After topping their qualifying group, the Panthers of Gabon have been installed as one of the two main dark horse teams for the Cup of Nations. Ably managed by Jorge Costa and led by Dortmund’s Pierre-Emerick Aubameyang, one of the stars of the 2012 tournament, this may be a team that works on a collective level but they have the individual ability to cause some fancied contenders some real damage.
10. Cape Verde
The islanders are back. After making the quarter-finals in 2013, is this tournament where they build on that and shock Africa to become a leading force? They were the first team to book their place at the Cup of Nations, and have been together as a team for some time, but they are slipping under the radar in discussions of the likely finalists. It would be a major surprise if they did make it all the way, but it’s not out of the realms of possibility at this stage; a real wild card.
2012’s winners were seeded in this draw as a legacy of that famous success, but the amount of continuity between the teams is shrinking. With figures like Christopher Katongo and coach Hervé Renard now gone, a new younger generation have picked up the baton, but don’t seem to have the steel of their predecessors. It seems likely that 2015 will follow on from the disappointing 2013 tournament, when goalkeeper Kennedy Mweene seemed the most likely player to score for the Chipolopolo.
The Eagles have a funny habit of qualifying for these tournaments, and when at them, they also have a habit of going inexplicably far into them, having made the semi-finals in the last two Cup of Nations. Seydou Keita is still there leading this team, now one of the oldest and most experienced players at the tournament, but he will have to drag this team through by the scruff of the neck himself.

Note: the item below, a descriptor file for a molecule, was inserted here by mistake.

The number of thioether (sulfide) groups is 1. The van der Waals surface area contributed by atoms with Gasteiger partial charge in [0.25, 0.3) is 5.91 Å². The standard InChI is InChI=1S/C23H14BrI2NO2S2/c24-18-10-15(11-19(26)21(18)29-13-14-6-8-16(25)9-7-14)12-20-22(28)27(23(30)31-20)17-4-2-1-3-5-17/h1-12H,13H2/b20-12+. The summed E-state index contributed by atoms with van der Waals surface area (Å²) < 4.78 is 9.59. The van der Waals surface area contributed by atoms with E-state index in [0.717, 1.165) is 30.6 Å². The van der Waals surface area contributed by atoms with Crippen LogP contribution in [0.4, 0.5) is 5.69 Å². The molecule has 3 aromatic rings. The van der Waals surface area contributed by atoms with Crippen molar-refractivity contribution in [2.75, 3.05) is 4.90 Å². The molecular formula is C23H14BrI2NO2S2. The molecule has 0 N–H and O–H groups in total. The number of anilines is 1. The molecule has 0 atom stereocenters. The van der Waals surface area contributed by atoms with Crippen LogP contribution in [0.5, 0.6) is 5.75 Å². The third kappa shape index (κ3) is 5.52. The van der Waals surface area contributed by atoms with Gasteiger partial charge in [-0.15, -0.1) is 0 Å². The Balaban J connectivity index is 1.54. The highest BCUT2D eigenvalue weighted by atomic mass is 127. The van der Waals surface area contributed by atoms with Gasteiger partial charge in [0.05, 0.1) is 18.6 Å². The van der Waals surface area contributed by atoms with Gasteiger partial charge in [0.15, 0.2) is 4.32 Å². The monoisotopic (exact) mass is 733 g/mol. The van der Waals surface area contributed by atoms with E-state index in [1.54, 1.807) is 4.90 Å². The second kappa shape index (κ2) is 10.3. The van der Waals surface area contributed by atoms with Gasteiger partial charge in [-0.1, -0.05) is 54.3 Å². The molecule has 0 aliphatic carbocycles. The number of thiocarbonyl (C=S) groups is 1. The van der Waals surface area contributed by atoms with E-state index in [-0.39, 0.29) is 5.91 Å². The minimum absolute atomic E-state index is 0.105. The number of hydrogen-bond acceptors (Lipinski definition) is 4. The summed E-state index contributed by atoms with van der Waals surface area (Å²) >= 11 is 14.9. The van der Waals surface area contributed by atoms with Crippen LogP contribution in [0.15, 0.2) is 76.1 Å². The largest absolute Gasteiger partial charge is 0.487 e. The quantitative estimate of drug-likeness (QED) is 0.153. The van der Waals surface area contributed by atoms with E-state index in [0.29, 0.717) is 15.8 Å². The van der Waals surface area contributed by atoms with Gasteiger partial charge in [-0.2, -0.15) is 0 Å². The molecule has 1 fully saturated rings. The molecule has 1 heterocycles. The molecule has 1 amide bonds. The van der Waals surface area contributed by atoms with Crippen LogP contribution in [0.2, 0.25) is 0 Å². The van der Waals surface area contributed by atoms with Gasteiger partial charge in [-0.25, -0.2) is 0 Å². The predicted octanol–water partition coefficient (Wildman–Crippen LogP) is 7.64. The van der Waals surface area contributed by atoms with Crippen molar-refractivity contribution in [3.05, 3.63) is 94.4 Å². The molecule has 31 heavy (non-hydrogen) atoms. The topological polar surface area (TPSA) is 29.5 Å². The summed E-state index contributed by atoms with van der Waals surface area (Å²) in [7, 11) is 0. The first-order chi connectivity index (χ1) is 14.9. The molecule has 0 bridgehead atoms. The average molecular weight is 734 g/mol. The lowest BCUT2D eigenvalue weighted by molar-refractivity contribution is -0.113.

13. Democratic Republic of Congo
Once heralded as the new coming force of African football, the Leopards’ disappointing first-round exit two years ago upset many hipsters who had tipped them to be one of the favourites. This time, there’s no Tresor Mputu, and AS Vita’s Florent Ibengé has replaced Claude Le Roy as coach, but it again looks like it will be an uphill struggle to make the knockout stages.
This tournament’s Story of Qualifying (as determined by SFG), Guinea have made it to Equatorial Guinea after playing through enormous adversity as a result of the Ebola outbreak, marking only their second qualification in four tournaments. With no big names of note, this is a great opportunity for some relatively unheralded young starlets to make a name for themselves, although progression to the quarter-finals seems unlikely.
15. Republic of Congo
Like Guinea, Les Diables Rouges arrive with a young, low key squad, with only Thievy Bifouma playing in one of Europe’s three major leagues. And yet there is a feeling that this qualification berth has been coming, after general progression over the last few years. It’s difficult to see them making the knockout stages but this will be a good platform for them to impress and gain experience.
16. Equatorial Guinea
No one knows what to expect from a team that was disqualified from qualification months ago and has once again tried its best to build a squad around imported non-native players to stand a chance. Despite having the advantage of being the hosts, it is very unlikely that a squad made up of players plying their trade for La Liga reserve teams and clubs from Malta, Andorra and Gibraltar, with a newly-appointed coach in Esteban Becker, will finish anywhere other than bottom of their group. But it is the Cup of Nations; miracles can happen.